You probably don’t think about your water heater much until it stops heating. And you’re facing cold showers. It works hard to offer your the U.S. household with hot water around the clock, and, unsurprisingly, it will give out at some point.
Here’s how long you can expect your water heater to last and some indications that yours is nearing the end of its life. In conclusion, how long your water heater will last depends on what kind you rely on and how much it’s working.
Many people have a tank water heater that contains 40 to 50 gallons of water. This type continuously warms water, so it’s always at the right temp when you desire it. Tank water heaters are very common because of their more economical price tag, but they don’t typically last as long as other kinds.
Here’s how many years you can expect yours to run:
Tank water heaters can stop working because of a lot of problems, but a rusted tank is one of the most common. Your water heater has a special piece called an anode rod that extracts corrosive particles from the water. Eventually, the rod will oxidize, and grit will build up at the foundation of your water heater, corroding the lining in the tank.
A tankless water heater has a much greater working life than its tank-style equivalents. These water heaters can last as many as 20 years.
In addition to working for a longer amount of time, tankless hot water heaters are highly energy efficient. As opposed to retaining large amounts of water that’s warmed all the time, a tankless model heats water on demand. This eliminates standby heating and the effect it has on your monthly gas and electrical expenses.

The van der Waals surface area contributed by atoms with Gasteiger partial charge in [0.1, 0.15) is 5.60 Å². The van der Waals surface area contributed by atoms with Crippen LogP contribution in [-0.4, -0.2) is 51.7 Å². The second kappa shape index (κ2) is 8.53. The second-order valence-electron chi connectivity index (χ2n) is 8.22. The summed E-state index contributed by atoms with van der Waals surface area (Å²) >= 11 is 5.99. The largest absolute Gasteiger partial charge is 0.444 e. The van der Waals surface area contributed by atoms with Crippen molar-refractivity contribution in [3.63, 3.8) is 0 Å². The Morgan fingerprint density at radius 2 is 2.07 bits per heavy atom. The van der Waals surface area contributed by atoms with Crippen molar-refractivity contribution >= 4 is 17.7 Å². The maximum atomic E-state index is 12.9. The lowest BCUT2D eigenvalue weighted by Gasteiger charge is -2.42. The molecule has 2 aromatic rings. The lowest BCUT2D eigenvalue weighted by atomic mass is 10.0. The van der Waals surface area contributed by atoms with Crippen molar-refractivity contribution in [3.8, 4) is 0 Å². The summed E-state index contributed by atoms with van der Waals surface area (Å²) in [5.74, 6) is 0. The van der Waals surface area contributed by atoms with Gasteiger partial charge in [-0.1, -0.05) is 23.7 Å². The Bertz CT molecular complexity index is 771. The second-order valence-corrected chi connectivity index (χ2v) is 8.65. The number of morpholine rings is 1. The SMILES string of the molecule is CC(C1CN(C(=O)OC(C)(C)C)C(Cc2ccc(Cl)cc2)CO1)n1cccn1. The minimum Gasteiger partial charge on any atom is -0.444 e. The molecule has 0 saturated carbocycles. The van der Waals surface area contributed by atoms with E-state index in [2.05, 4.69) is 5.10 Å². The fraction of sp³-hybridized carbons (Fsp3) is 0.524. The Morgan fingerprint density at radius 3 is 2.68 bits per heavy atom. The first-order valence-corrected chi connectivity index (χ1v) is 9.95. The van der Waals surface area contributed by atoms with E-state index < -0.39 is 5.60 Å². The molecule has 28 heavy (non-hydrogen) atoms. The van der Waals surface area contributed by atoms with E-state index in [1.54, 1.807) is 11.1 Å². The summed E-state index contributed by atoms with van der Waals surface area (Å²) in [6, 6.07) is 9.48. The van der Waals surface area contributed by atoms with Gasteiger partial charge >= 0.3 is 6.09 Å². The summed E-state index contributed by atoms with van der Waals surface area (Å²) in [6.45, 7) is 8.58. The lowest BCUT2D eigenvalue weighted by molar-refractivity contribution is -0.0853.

You might not know this, but heating water takes up a sizeable portion of your heating and cooling expenses. In actuality, it’s the second highest source of energy use in an average residence, according to ENERGY STAR®.
Tankless water heaters are pricier than tank water heaters, but they have long-term energy savings. They can be 24% to 34% more efficient than a water heater that stores water, according to the U.S. Department of Energy.
Your hot water heater will start showing hints that it’s dying. Here’s what to keep an eye out for and when to call a plumbing professional like Service Experts Heating, Air Conditioning & Plumbing.
This is one of the most common symptoms that your water heater needs to be replaced. You may notice heated water running out more rapidly, or that it’s taking extra time to get warm water.
It’s time to call a plumber if you’re noticing water leaks or water accumulating around the foundation of your water heater. In some cases you could just need to have connections checked or a piece replaced, but it may also be a sign the tank is broken.
If you live in a location with hard water and don’t have a water softener, you’re likely used to having cloudy water. But if your water all of a sudden switches from clear to cloudy or starts smelling like metal, you should have your water heater checked by a specialist to avoid damaging leaks. Immediate changes in your water clarity means sediment is probably building up in the tank and oxidizing it.
It’s expected for your water heater to create some noise as it operates. But popping and rumbling is never normal and is a hint you should call for professional help. As sediment accumulates in the tank, your water heater has to work harder and may need extra energy in the process.
Waiting too long for water heater replacement could lead to that can damage your residence. Also, there’s the irritation of not having heated water. If your water heater is old or showing signs it needs to be replaced, give our Experts a call at 866-397-3787 to request a free home comfort assessment. From capacity to energy efficiency, we’ll discuss all the options so you can make the best decision for your home.
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